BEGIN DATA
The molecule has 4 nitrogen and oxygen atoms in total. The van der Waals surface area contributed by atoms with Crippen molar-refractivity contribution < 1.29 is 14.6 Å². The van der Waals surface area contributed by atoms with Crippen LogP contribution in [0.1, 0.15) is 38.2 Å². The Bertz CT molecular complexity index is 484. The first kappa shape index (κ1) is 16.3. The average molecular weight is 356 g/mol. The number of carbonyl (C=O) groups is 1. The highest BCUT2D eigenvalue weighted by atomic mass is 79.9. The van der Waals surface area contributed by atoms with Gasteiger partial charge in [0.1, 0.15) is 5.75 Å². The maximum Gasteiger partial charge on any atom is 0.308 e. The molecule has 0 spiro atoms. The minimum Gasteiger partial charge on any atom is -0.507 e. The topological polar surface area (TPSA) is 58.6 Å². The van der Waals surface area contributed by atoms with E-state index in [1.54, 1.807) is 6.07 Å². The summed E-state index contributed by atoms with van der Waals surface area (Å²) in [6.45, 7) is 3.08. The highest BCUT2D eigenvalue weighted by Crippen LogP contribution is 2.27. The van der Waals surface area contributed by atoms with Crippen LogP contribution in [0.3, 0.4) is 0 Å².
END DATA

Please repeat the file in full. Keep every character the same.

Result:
The molecule has 4 nitrogen and oxygen atoms in total. The van der Waals surface area contributed by atoms with Crippen molar-refractivity contribution < 1.29 is 14.6 Å². The van der Waals surface area contributed by atoms with Crippen LogP contribution in [0.1, 0.15) is 38.2 Å². The Bertz CT molecular complexity index is 484. The first kappa shape index (κ1) is 16.3. The average molecular weight is 356 g/mol. The number of carbonyl (C=O) groups is 1. The highest BCUT2D eigenvalue weighted by atomic mass is 79.9. The van der Waals surface area contributed by atoms with Gasteiger partial charge in [0.1, 0.15) is 5.75 Å². The maximum Gasteiger partial charge on any atom is 0.308 e. The molecule has 0 spiro atoms. The minimum Gasteiger partial charge on any atom is -0.507 e. The topological polar surface area (TPSA) is 58.6 Å². The van der Waals surface area contributed by atoms with E-state index in [1.54, 1.807) is 6.07 Å². The summed E-state index contributed by atoms with van der Waals surface area (Å²) in [6.45, 7) is 3.08. The highest BCUT2D eigenvalue weighted by Crippen LogP contribution is 2.27. The van der Waals surface area contributed by atoms with Crippen LogP contribution in [0.3, 0.4) is 0 Å².